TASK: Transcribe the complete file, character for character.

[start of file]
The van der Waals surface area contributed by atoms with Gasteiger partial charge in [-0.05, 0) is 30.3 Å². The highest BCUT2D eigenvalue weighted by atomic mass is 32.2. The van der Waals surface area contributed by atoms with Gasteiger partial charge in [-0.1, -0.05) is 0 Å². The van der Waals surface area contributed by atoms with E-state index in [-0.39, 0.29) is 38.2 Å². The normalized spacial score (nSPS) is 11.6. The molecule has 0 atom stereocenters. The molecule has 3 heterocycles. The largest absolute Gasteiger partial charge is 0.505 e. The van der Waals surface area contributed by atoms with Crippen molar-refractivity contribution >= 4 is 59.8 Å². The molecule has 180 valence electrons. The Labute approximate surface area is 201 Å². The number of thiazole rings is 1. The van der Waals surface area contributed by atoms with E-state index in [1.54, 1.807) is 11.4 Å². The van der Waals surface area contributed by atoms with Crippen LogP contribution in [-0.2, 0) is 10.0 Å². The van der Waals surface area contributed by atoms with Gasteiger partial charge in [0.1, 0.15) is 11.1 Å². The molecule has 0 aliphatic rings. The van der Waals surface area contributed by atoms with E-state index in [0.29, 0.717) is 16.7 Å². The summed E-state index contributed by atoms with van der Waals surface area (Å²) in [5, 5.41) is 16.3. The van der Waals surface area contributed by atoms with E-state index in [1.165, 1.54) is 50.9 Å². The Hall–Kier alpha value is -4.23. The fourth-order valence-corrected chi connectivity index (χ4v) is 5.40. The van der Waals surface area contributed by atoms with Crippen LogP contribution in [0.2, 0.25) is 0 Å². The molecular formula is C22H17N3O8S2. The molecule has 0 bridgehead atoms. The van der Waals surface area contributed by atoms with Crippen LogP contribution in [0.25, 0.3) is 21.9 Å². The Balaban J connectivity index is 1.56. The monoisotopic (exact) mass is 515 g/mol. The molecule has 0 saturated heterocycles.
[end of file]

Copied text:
The van der Waals surface area contributed by atoms with Gasteiger partial charge in [-0.05, 0) is 30.3 Å². The highest BCUT2D eigenvalue weighted by atomic mass is 32.2. The van der Waals surface area contributed by atoms with Gasteiger partial charge in [-0.1, -0.05) is 0 Å². The van der Waals surface area contributed by atoms with E-state index in [-0.39, 0.29) is 38.2 Å². The normalized spacial score (nSPS) is 11.6. The molecule has 0 atom stereocenters. The molecule has 3 heterocycles. The largest absolute Gasteiger partial charge is 0.505 e. The van der Waals surface area contributed by atoms with Crippen molar-refractivity contribution >= 4 is 59.8 Å². The molecule has 180 valence electrons. The Labute approximate surface area is 201 Å². The number of thiazole rings is 1. The van der Waals surface area contributed by atoms with E-state index in [1.54, 1.807) is 11.4 Å². The van der Waals surface area contributed by atoms with Crippen LogP contribution in [-0.2, 0) is 10.0 Å². The van der Waals surface area contributed by atoms with Gasteiger partial charge in [0.1, 0.15) is 11.1 Å². The molecule has 0 aliphatic rings. The van der Waals surface area contributed by atoms with E-state index in [0.29, 0.717) is 16.7 Å². The summed E-state index contributed by atoms with van der Waals surface area (Å²) in [5, 5.41) is 16.3. The van der Waals surface area contributed by atoms with E-state index in [1.165, 1.54) is 50.9 Å². The Hall–Kier alpha value is -4.23. The fourth-order valence-corrected chi connectivity index (χ4v) is 5.40. The van der Waals surface area contributed by atoms with Crippen LogP contribution in [0.2, 0.25) is 0 Å². The molecular formula is C22H17N3O8S2. The molecule has 0 bridgehead atoms. The van der Waals surface area contributed by atoms with Crippen LogP contribution in [0.25, 0.3) is 21.9 Å². The Balaban J connectivity index is 1.56. The monoisotopic (exact) mass is 515 g/mol. The molecule has 0 saturated heterocycles.